Study by a top American hospital, Cleveland Clinic, suggests bariatric surgery as the first effective treatment for advanced fatty liver disease
Cleveland: A study by a top American hospital, Cleveland Clinic, shows that patients with obesity and advanced fatty liver disease who had bariatric weight loss surgery significantly lowered their future risk of liver disease complications and serious cardiovascular disease compared with patients who did not have surgery.
More specifically, at the end of the study period, bariatric surgery was associated with 88% lower risk of progression of fatty liver to cirrhosis, liver cancer, or liver-related death. Bariatric surgery also was associated with 70% lower risk of developing serious cardiovascular diseases, such as heart attack and stroke in these patients. The results were published online in JAMA.
“There is no FDA-approved medication for fatty liver,” said Ali Aminian, M.D., director of Cleveland Clinic’s Bariatric & Metabolic Institute and lead investigator of the study. “The striking findings of this study provide strong evidence that bariatric surgery should be considered as an effective therapeutic option for patients with advanced fatty liver and obesity.”
Obesity is a major risk factor for developing an advanced form of fatty liver disease known as nonalcoholic steatohepatitis (NASH). The accumulation of fat in the liver causes inflammation and damages the organ. As the liver disease progresses, scar tissues form in the liver, preventing the liver from functioning properly. A liver that is permanently damaged has cirrhosis, which increases the risk for liver cancer and may require a liver transplant to survive.
In addition to complications related to liver disease, fatty liver and NASH are strongly linked with diabetes and cardiovascular diseases, such as heart attack and heart failure.
Initially, individuals with fatty liver may not experience noticeable symptoms. A liver biopsy is needed in certain patients to accurately diagnose the disease and assess its severity. To manage NASH, a multidisciplinary approach is needed to prevent further liver injury and minimize the future risk of serious cardiovascular events. However, there are currently no approved medical treatments for NASH and no therapy has been shown to reduce the risk of serious cardiovascular events or liver disease progression in patients with NASH.
The aim of the SPLENDOR (Surgical Procedures and Long-term Effectiveness in NASH Disease and Obesity Risk) study was to investigate the long-term relationship between bariatric surgery and future risk of progression to cirrhosis and development of serious cardiovascular events in patients with NASH and obesity.
Researchers studied 1,158 adult patients with biopsy-proven NASH who had their liver biopsy between 2004 and 2016 at Cleveland Clinic and were followed through March 2021. A bariatric surgery group of 650 patients were compared with a control group of 508 nonsurgical patients. Study participants had similar characteristics such as severity of liver disease at their baseline liver biopsy.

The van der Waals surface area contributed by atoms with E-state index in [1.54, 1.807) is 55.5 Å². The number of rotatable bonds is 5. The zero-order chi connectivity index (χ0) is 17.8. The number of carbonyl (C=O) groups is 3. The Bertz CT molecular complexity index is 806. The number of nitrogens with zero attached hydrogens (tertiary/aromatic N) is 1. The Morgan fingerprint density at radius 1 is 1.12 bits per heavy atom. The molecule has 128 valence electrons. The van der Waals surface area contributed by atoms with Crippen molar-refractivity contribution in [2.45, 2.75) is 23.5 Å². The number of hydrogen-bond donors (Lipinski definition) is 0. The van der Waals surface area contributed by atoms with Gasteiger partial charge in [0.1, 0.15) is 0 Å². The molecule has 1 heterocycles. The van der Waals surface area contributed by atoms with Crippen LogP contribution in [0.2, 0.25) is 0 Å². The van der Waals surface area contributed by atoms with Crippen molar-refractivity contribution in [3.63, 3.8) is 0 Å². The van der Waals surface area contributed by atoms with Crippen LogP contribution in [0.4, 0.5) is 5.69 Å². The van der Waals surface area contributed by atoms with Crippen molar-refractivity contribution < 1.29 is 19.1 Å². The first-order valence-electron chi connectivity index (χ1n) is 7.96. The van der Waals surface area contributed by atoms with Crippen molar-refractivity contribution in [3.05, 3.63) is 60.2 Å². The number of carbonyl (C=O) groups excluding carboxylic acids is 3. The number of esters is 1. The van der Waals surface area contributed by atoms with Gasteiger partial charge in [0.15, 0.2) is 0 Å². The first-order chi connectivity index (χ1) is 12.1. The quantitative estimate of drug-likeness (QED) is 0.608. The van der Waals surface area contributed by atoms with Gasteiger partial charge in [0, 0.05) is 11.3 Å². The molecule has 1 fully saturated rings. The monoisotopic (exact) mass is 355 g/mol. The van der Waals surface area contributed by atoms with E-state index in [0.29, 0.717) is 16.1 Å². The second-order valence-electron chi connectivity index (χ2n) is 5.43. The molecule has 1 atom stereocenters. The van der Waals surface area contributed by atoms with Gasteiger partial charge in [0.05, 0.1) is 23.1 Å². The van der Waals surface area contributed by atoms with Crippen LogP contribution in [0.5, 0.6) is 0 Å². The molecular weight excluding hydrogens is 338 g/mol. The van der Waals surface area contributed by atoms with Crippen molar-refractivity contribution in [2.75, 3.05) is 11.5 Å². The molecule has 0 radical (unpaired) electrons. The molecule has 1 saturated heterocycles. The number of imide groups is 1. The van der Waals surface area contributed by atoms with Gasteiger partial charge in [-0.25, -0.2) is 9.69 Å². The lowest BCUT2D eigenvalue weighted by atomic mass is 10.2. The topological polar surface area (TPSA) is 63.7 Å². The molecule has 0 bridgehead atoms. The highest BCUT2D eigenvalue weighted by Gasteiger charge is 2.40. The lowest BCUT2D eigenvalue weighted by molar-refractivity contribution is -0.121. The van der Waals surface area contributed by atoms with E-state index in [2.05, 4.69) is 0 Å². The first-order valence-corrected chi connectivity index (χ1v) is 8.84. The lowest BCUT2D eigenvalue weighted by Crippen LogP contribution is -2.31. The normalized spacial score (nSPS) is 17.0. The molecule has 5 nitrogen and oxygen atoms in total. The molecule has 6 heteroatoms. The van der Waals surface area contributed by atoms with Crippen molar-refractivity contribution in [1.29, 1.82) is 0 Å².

Ten years after enrollment, advanced liver disease (progression to cirrhosis, liver cancer, need for liver transplant, or death from liver disease) occurred in 2.3% in the surgical group versus 9.6% in the control group. In addition, at the end of the study, 8.5% in the surgical group and 15.7% in the nonsurgical group developed major adverse cardiovascular events such as heart attack, heart failure, stroke or death from heart disease.
At 10 years, body weight was reduced by 22.4% in the surgical group and by 4.6% in the nonsurgical group. Bariatric surgery also was associated with a significant reduction in blood sugar levels in patients with diabetes. Those findings confirm the durability of health benefits of bariatric surgery, as shown in the Cleveland Clinic-led STAMPEDE clinical trial.
“The SPLENDOR study shows that in patients with obesity and NASH, substantial and sustained weight loss achieved with bariatric surgery can simultaneously protect the heart and decrease the risk of progression to end-stage liver disease,” said the study’s senior investigator, Steven Nissen, M.D., Chief Academic Officer of the Heart, Vascular and Thoracic Institute at Cleveland Clinic. “This is the first study in the medical field reporting a treatment modality that is associated with decreased risk of major adverse events in patients with biopsy-proven NASH.”
About Cleveland Clinic:
Cleveland Clinic – now in its centennial year – is a nonprofit multispecialty academic medical center that integrates clinical and hospital care with research and education. Located in Cleveland, Ohio, it was founded in 1921 by four renowned physicians with a vision of providing outstanding patient care based upon the principles of cooperation, compassion and innovation. Cleveland Clinic has pioneered many medical breakthroughs, including coronary artery bypass surgery and the first face transplant in the United States. U.S. News & World Report consistently names Cleveland Clinic as one of the nation’s best hospitals in its annual “America’s Best Hospitals” survey. Among Cleveland Clinic’s 70,800 employees worldwide are more than 4,660 salaried physicians and researchers, and 18,500 registered nurses and advanced practice providers, representing 140 medical specialties and subspecialties. Cleveland Clinic is a 6,500-bed health system that includes a 173-acre main campus near downtown Cleveland, 19 hospitals, more than 220 outpatient facilities, and locations in southeast Florida; Las Vegas, Nevada; Toronto, Canada; Abu Dhabi, UAE; and London, England. In 2020, there were 8.7 million total outpatient visits, 273,000 hospital admissions and observations, and 217,000 surgical cases throughout Cleveland Clinic’s health system. Patients came for treatment from every state and 185 countries.